In The Field
My first introduction to the 828U was a fast one. We went right to the field with no practice shooting beforehand. I opted to use a 28-inch barrel model, the length I tend to prefer on all of my over-and-unders. While the gun is incredibly pleasant to carry, as advertised, and it helped me jump on birds quickly, it did take me a few rooster flushes to get the hang of swinging properly. I was just coming off of a week of grouse and woodcock hunting in Wisconsin where snap-shooting can sometimes be the difference between a hit or no shot at all. It didn’t take me too long to diagnose my misses, and things began shaping up rather quickly after that.
I typically shoot a variety of 1 ¼-ounce loads of No. 4s or 5s on pheasants. On this trip I was using Federal’s Hi-Bird 1 ¼-ounce loads of No. 6s, which have an advertised muzzle velocity of 1,275 feet per second. Although shooting in the field doesn’t typically allow for the same type of analysis you can afford yourself out on the clays range, recoil was mitigated to the point where I didn’t really think about it much, which is how it should be.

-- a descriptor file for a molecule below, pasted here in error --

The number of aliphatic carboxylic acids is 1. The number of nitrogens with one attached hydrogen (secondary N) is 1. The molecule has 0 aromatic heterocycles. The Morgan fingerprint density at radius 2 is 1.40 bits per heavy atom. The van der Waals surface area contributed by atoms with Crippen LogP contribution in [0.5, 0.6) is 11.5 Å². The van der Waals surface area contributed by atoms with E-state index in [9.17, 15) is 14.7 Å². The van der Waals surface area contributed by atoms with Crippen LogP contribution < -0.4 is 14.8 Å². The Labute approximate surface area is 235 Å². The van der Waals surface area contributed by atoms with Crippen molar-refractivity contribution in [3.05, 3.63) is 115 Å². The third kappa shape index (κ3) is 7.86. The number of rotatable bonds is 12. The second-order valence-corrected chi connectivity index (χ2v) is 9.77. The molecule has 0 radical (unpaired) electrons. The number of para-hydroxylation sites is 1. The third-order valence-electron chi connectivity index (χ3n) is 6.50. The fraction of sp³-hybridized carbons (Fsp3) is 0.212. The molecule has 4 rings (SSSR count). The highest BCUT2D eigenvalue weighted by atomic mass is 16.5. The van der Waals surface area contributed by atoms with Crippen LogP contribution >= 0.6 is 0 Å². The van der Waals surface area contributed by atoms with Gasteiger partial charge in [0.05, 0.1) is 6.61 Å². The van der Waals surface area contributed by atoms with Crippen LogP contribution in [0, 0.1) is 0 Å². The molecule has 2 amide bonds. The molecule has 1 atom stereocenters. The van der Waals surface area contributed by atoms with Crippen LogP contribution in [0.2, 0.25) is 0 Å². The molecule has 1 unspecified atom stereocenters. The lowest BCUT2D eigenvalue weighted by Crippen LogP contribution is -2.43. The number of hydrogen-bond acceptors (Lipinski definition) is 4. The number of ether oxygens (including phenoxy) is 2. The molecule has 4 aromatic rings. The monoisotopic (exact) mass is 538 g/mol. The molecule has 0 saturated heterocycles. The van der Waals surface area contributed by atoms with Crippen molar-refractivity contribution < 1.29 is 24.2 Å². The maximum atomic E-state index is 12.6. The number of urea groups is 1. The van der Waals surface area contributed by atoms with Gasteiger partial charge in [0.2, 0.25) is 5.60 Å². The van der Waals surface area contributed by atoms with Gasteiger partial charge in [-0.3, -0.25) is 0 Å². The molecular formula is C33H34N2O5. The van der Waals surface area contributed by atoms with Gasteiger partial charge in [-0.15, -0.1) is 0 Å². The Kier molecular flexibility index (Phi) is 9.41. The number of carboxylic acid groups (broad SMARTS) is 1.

Because I just had to try it, I spent one day hunting with a Hi-Bird in the first barrel and a 3-inch, 1 5⁄8-ounce Federal Prairie Storm No. 5 in the second. All of the 828U’s recoil-reducing features are irrelevant when it comes to taming the wallop that a Prairie Storm shell delivers. I think that would be the case in any fixed-breech gun, so I’m not inclined to mark down the new Benelli because of it. (Hey Federal, any chance you could offer Hi-Bird in No. 5? Please?)
Benelli’s 828U is more expensive than a lot of over-and-unders, but it’s also a whole lot more affordable than many of the highly decorated imports that are available. It’s offered with 26-, 28- and 30-inch barrels at a full retail price of $3,000 for the engraved nickel-plated receiver model and $2,500 for the black anodized receiver model.
Editor’s Note: This article is an excerpt from the January 2018 issue of Gun Digest the Magazine.